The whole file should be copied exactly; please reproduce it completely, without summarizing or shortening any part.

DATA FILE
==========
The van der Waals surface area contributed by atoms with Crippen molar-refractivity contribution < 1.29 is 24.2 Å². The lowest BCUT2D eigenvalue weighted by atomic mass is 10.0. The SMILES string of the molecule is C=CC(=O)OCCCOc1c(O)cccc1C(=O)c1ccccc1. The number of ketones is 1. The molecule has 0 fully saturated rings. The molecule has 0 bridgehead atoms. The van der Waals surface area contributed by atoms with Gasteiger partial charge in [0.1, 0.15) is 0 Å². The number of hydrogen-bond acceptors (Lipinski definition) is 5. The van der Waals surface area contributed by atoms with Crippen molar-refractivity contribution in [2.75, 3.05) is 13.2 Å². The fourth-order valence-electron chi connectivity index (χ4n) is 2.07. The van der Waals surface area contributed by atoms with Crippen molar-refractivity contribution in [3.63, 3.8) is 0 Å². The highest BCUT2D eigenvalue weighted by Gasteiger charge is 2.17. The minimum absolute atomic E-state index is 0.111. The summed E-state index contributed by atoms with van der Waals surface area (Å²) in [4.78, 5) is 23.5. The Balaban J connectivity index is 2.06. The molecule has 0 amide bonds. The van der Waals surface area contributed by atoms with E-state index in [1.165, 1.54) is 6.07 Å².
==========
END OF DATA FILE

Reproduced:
The van der Waals surface area contributed by atoms with Crippen molar-refractivity contribution < 1.29 is 24.2 Å². The lowest BCUT2D eigenvalue weighted by atomic mass is 10.0. The SMILES string of the molecule is C=CC(=O)OCCCOc1c(O)cccc1C(=O)c1ccccc1. The number of ketones is 1. The molecule has 0 fully saturated rings. The molecule has 0 bridgehead atoms. The van der Waals surface area contributed by atoms with Gasteiger partial charge in [0.1, 0.15) is 0 Å². The number of hydrogen-bond acceptors (Lipinski definition) is 5. The van der Waals surface area contributed by atoms with Crippen molar-refractivity contribution in [2.75, 3.05) is 13.2 Å². The fourth-order valence-electron chi connectivity index (χ4n) is 2.07. The van der Waals surface area contributed by atoms with Crippen molar-refractivity contribution in [3.63, 3.8) is 0 Å². The highest BCUT2D eigenvalue weighted by Gasteiger charge is 2.17. The minimum absolute atomic E-state index is 0.111. The summed E-state index contributed by atoms with van der Waals surface area (Å²) in [4.78, 5) is 23.5. The Balaban J connectivity index is 2.06. The molecule has 0 amide bonds. The van der Waals surface area contributed by atoms with E-state index in [1.165, 1.54) is 6.07 Å².